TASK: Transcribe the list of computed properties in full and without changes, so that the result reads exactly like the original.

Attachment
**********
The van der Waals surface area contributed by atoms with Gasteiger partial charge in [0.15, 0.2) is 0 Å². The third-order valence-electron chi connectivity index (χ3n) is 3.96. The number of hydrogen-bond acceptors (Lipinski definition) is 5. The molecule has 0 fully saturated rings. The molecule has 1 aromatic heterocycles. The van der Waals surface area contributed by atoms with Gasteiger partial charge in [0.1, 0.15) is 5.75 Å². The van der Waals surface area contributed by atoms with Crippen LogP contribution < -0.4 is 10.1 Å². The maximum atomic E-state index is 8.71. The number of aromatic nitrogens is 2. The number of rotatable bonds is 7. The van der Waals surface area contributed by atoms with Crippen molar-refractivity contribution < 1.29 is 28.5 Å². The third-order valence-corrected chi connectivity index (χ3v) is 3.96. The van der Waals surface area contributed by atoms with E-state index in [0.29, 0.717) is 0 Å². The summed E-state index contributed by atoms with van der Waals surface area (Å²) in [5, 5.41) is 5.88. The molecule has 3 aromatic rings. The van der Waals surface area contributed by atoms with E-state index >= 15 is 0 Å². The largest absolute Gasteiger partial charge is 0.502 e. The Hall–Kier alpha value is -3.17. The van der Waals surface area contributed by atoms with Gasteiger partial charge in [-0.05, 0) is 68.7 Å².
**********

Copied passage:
The van der Waals surface area contributed by atoms with Gasteiger partial charge in [0.15, 0.2) is 0 Å². The third-order valence-electron chi connectivity index (χ3n) is 3.96. The number of hydrogen-bond acceptors (Lipinski definition) is 5. The molecule has 0 fully saturated rings. The molecule has 1 aromatic heterocycles. The van der Waals surface area contributed by atoms with Gasteiger partial charge in [0.1, 0.15) is 5.75 Å². The van der Waals surface area contributed by atoms with Crippen LogP contribution < -0.4 is 10.1 Å². The maximum atomic E-state index is 8.71. The number of aromatic nitrogens is 2. The number of rotatable bonds is 7. The van der Waals surface area contributed by atoms with Crippen molar-refractivity contribution < 1.29 is 28.5 Å². The third-order valence-corrected chi connectivity index (χ3v) is 3.96. The van der Waals surface area contributed by atoms with E-state index in [0.29, 0.717) is 0 Å². The summed E-state index contributed by atoms with van der Waals surface area (Å²) in [5, 5.41) is 5.88. The molecule has 3 aromatic rings. The van der Waals surface area contributed by atoms with E-state index >= 15 is 0 Å². The largest absolute Gasteiger partial charge is 0.502 e. The Hall–Kier alpha value is -3.17. The van der Waals surface area contributed by atoms with Gasteiger partial charge in [-0.05, 0) is 68.7 Å².